The Namgyal Tsemo Gompa of Ladakh was founded by King Tashi Namgyal in the early 15th century, around the year 1430. This fort was once the royal residence of the Namgyal dynasty and is flanked by some temples built in veneration of the guardian deities , these temples are still standing today, unlike the fort which is almost in ruins , temples are visited everyday by a monk who opens the doors to light the butter-filled lamps every morning and evening in adoration of the deities. This is the time one can visit the Gompa.
The palace also called Lechen Palkhar‘ is situated on a hill. Above the palace on the highest point of Namgyal hill stands the victory tower it was built to commemorate Ladakh’s victory over the Balti Kashmir armies in the early 16th century, Dards bodies are placed under the image of Mahakala, the guardian deity to stop further invasion of Dards. At the back of the fort there are remains of much older fort , according to locals it is a Dard Castle which was built much before the Tibetan rulers came to Ladakh.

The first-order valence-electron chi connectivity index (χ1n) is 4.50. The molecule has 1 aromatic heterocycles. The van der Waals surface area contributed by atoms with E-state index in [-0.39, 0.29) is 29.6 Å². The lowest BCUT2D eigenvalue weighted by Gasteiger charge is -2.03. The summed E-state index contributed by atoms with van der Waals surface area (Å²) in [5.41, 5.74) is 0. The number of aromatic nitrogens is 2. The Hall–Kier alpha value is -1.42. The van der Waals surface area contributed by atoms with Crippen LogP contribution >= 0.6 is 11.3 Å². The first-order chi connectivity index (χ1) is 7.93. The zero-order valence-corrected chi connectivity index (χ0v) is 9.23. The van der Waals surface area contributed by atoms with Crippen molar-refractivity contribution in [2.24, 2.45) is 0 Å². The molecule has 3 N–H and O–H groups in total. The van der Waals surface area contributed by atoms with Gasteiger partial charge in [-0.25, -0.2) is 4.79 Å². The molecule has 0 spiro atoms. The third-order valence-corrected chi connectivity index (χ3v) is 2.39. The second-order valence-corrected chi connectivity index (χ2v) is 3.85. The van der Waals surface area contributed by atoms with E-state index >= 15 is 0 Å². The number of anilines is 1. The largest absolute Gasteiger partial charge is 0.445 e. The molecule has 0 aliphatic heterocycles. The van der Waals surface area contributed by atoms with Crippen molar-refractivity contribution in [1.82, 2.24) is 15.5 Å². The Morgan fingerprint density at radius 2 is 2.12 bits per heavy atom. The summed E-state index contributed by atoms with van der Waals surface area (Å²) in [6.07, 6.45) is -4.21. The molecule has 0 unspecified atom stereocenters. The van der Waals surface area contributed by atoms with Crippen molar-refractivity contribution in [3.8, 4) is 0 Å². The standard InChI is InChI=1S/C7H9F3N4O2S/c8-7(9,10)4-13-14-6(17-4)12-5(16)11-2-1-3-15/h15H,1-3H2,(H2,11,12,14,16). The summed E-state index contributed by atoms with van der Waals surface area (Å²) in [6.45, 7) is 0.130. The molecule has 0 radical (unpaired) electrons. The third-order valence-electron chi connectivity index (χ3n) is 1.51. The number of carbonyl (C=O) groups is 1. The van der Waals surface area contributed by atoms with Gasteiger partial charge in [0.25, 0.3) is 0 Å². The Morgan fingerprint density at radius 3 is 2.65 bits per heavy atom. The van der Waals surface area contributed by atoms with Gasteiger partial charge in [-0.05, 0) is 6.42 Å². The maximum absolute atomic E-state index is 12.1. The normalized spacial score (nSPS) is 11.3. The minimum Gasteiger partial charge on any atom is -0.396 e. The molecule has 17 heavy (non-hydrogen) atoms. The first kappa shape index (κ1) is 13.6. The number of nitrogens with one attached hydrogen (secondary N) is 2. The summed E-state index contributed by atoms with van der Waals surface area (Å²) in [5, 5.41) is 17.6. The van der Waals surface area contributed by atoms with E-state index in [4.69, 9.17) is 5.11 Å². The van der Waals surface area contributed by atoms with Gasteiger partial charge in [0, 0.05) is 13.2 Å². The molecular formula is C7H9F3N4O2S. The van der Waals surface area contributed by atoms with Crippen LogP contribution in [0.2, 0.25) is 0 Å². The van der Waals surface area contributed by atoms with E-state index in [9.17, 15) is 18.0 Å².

It boasts of a rich collection of some ancient manuscripts and wall paintings. One of the most treasured possessions of the monastery is a three-story high solid gold idol of Maitrieya Buddha (future Buddha, also known as the laughing Buddha). Namgyal Tsemo Monastery of Leh, Ladakh also houses a statue of Avaloketesvara and Manjushri, approximately one story high.
In the gloomy interior, one can just make out murals of “Shakyamuni” (the historical Buddha) and Tsongkha-pa, founder of the Gelug-pa sect. The veiled central deity itself sports a shiny phallus, believed to cure infertility in women. It also enshrines nearly 10 feet high of statues of Manjushri and Avaloketesvara. The view of Leh city and valley from the top is worth spending time .
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